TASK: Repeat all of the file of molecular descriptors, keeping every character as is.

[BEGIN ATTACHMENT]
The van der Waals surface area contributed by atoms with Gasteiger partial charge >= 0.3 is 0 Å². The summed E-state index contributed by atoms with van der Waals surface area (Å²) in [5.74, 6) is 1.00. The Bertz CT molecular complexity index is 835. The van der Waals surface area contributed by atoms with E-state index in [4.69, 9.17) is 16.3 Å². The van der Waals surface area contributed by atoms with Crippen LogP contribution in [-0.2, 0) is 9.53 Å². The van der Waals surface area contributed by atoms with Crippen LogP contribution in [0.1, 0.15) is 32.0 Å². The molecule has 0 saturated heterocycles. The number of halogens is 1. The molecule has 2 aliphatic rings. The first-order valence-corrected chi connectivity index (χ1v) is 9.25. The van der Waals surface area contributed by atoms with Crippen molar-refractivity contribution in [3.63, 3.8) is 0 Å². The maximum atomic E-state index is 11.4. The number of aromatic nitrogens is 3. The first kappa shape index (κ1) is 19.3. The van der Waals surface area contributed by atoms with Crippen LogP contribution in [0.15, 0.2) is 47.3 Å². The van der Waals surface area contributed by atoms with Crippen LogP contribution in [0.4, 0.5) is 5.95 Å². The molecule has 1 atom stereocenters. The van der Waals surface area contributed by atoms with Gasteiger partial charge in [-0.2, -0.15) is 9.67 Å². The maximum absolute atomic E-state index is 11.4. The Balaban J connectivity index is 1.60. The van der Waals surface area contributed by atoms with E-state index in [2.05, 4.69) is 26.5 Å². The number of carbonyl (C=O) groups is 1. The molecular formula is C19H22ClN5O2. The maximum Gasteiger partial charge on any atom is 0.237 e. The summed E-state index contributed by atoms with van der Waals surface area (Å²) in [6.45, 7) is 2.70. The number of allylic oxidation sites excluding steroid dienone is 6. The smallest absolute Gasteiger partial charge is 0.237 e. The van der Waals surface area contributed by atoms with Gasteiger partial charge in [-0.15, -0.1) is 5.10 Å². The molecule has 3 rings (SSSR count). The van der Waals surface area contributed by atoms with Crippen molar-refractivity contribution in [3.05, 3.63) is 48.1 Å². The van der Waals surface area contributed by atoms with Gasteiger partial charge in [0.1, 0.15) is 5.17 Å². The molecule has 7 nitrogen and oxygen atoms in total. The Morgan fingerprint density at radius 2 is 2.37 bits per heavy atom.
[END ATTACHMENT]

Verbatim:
The van der Waals surface area contributed by atoms with Gasteiger partial charge >= 0.3 is 0 Å². The summed E-state index contributed by atoms with van der Waals surface area (Å²) in [5.74, 6) is 1.00. The Bertz CT molecular complexity index is 835. The van der Waals surface area contributed by atoms with E-state index in [4.69, 9.17) is 16.3 Å². The van der Waals surface area contributed by atoms with Crippen LogP contribution in [-0.2, 0) is 9.53 Å². The van der Waals surface area contributed by atoms with Crippen LogP contribution in [0.1, 0.15) is 32.0 Å². The molecule has 0 saturated heterocycles. The number of halogens is 1. The molecule has 2 aliphatic rings. The first-order valence-corrected chi connectivity index (χ1v) is 9.25. The van der Waals surface area contributed by atoms with Crippen molar-refractivity contribution in [3.63, 3.8) is 0 Å². The maximum atomic E-state index is 11.4. The number of aromatic nitrogens is 3. The first kappa shape index (κ1) is 19.3. The van der Waals surface area contributed by atoms with Crippen LogP contribution in [0.15, 0.2) is 47.3 Å². The van der Waals surface area contributed by atoms with Crippen LogP contribution in [0.4, 0.5) is 5.95 Å². The molecule has 1 atom stereocenters. The van der Waals surface area contributed by atoms with Gasteiger partial charge in [-0.2, -0.15) is 9.67 Å². The maximum absolute atomic E-state index is 11.4. The Balaban J connectivity index is 1.60. The van der Waals surface area contributed by atoms with E-state index in [2.05, 4.69) is 26.5 Å². The number of carbonyl (C=O) groups is 1. The molecular formula is C19H22ClN5O2. The maximum Gasteiger partial charge on any atom is 0.237 e. The summed E-state index contributed by atoms with van der Waals surface area (Å²) in [6.45, 7) is 2.70. The number of allylic oxidation sites excluding steroid dienone is 6. The smallest absolute Gasteiger partial charge is 0.237 e. The van der Waals surface area contributed by atoms with Gasteiger partial charge in [-0.15, -0.1) is 5.10 Å². The molecule has 3 rings (SSSR count). The van der Waals surface area contributed by atoms with Crippen molar-refractivity contribution in [3.05, 3.63) is 48.1 Å². The van der Waals surface area contributed by atoms with Gasteiger partial charge in [0.1, 0.15) is 5.17 Å². The molecule has 7 nitrogen and oxygen atoms in total. The Morgan fingerprint density at radius 2 is 2.37 bits per heavy atom.